Maine Will Pay $250,000 to Settle CDC Document-Shredding Whistleblower Lawsuit
The State of Maine has agreed to pay $250,000 to two whistleblowers and the Maine Centers for Disease Control, after the plaintiffs filed a qui tam lawsuit alleging that they were wrongfully discriminated against by a CDC director after they refused to participate in document shredding.
The parties reached the settlement agreement on Tuesday, February 17th. The plaintiffs are Sharon Leahy-Lind, once the director of the Division of Local Public Health, and Katie Woodbury, a CDC office manager. The two women will drop their whistleblower lawsuits as part of the settlement, but their boss will admit that they acted responsibly and legally when they refused to take part in the document shredding.
In April 2013, Leahy-Lind filed a complaint with the Maine Human Rights Commission alleging that her bosses ordered her to shred public documents involving funding to the Healthy Maine Partnerships program, specifically so that local news outlets could not find them as part of the Freedom of Access Act. In October of that year, Leahy-Lind took another step and filed a whistleblower lawsuit against her boss and the Department of Health and Human Services, because she was retaliated against by her employer for filing the complaint regarding an action that she believed to be illegal.
Woodbury joined the whistleblower lawsuit in September 2014 when she came forward, alleging that the CDC has harassed and discriminated against her when she took a similar stand against the document shredding.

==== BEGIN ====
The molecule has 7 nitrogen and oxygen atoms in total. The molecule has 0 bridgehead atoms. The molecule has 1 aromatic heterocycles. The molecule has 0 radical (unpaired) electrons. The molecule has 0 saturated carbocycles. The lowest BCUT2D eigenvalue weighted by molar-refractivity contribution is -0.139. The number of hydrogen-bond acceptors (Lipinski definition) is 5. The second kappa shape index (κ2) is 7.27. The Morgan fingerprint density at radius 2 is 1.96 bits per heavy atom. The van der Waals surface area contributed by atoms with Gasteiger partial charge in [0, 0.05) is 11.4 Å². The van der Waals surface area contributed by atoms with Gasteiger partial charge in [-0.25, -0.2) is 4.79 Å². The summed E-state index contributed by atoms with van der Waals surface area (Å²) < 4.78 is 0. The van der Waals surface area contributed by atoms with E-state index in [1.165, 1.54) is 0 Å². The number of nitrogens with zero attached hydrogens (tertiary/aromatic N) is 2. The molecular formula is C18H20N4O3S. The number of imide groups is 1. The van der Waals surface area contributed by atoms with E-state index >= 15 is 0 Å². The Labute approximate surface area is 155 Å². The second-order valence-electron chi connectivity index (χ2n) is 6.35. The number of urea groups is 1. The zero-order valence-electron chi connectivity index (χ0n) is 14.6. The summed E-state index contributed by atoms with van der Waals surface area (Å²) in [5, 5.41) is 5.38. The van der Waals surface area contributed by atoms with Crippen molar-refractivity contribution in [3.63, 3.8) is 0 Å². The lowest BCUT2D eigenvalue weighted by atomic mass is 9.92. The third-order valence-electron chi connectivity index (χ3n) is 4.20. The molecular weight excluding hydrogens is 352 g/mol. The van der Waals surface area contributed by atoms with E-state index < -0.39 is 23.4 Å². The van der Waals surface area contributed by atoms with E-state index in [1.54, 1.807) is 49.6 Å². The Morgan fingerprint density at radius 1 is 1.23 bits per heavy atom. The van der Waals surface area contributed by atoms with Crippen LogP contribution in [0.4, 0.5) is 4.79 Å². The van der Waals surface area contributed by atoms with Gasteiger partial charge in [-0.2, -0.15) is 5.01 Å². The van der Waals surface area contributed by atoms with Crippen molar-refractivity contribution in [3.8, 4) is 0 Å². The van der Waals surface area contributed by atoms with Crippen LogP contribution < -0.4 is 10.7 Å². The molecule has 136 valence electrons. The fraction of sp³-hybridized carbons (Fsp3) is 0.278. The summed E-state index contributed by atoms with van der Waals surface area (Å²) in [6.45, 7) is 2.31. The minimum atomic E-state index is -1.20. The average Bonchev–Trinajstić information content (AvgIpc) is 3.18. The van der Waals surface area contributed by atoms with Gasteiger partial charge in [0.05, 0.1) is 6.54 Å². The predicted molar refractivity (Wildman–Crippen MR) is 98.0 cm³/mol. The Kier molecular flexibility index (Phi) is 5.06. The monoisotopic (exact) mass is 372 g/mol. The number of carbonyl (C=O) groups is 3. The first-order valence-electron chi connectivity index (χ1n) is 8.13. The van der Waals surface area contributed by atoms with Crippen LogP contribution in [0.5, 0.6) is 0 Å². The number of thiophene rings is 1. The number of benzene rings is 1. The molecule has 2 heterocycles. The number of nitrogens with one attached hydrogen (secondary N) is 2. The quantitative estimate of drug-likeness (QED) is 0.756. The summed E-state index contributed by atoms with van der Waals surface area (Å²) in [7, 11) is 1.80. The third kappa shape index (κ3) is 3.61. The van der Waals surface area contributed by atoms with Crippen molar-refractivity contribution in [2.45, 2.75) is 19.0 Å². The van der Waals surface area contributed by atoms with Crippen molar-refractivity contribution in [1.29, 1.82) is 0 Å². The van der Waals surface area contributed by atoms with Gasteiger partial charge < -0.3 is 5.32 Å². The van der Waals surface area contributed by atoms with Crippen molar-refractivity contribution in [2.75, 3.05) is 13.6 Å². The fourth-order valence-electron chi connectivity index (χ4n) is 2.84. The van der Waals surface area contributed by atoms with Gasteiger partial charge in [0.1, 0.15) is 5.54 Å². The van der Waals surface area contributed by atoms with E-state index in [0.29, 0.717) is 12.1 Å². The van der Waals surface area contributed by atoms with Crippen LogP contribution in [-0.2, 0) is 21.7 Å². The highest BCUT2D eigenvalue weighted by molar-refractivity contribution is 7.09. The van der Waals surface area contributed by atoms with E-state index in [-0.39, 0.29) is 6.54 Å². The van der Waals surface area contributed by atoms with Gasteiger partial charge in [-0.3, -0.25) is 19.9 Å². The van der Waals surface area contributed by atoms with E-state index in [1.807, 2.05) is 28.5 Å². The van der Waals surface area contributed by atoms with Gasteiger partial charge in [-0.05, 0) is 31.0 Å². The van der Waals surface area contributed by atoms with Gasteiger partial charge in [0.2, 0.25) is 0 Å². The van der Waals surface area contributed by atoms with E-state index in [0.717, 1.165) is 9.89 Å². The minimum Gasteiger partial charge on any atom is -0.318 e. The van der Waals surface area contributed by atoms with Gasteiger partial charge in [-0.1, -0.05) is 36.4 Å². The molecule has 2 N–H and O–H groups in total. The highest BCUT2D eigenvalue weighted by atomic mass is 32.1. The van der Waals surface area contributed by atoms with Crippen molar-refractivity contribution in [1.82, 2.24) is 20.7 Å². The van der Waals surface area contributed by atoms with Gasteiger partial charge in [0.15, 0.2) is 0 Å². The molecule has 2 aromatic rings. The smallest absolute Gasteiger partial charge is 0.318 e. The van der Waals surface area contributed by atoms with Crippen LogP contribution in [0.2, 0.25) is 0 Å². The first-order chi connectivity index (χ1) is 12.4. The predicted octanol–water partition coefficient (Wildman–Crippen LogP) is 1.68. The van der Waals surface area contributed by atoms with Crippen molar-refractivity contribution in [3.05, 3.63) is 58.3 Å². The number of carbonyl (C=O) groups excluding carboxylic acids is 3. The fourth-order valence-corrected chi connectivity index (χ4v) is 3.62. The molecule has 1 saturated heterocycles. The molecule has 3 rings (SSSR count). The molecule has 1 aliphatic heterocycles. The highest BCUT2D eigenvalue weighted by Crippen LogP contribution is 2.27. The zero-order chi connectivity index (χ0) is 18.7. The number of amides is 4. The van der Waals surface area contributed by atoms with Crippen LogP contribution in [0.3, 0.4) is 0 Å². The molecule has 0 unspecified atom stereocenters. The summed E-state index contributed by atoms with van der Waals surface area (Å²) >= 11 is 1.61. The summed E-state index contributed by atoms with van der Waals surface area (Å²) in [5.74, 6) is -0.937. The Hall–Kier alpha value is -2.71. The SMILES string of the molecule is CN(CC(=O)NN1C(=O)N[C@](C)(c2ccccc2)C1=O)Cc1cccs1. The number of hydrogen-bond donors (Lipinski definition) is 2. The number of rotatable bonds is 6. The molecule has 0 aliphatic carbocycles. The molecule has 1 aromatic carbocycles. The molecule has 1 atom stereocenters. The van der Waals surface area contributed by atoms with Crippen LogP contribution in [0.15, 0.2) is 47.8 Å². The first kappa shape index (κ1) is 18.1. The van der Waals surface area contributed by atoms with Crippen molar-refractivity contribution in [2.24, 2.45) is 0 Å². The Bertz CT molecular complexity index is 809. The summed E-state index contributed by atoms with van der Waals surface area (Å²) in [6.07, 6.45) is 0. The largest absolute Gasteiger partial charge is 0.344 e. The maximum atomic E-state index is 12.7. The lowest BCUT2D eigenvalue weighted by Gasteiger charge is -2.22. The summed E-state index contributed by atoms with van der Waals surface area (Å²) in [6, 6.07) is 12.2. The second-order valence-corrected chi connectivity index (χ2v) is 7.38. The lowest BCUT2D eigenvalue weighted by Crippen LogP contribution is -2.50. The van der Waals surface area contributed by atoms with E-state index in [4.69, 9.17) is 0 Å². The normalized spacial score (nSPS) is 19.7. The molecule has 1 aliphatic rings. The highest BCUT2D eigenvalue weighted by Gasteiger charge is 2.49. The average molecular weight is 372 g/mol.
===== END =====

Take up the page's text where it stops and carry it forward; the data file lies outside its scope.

Leahy-Lind will receive $142,500 as part of the settlement, and Woodbury will receive $22,500. The women’s attorneys’ fees will also be paid by the CDC.
The Strom Law Firm Can Help Protect Whistleblowers with the False Claims Act
The False Claims Act, also known as the Whistleblower Act or a qui tam lawsuit, is intended to encourage people to come forward with information and assist the government in stopping the waste of Government funds.
“Qui Tam” are the first words of a Latin clause referring to the plaintiff as “one who sues as much for the state as for himself or herself.”
It is a provision of the Federal Civil False Claims Act that allows a private citizen to file a suit, in the name of the U.S. Government, charging fraud by government contractors and other entities that receive or use government funds. Bolstered by amendments passed by Congress in 1986, the law has armed private citizens who have independent and direct knowledge of fraud, whether financial institution fraud or Medicare fraud, with a weapon to prosecute government contractors and others who are defrauding the Government.
Common whistle blower actions include:
- Medicare fraud,
- defense contractor fraud, and
- other kinds of fraud.
If you are personally aware of a fraud that has been committed by your current or former employer, a competitor or otherwise, contact the Qui Tam attorneys at the Strom Law Firm today for a no cost consultation to discuss the facts of your case and whether filing a whistleblower lawsuit may be appropriate. We understand the complexity of the False Claims Act, and can help you with your case. We offer free, confidential consultations so contact us for help today. 803.252.4800.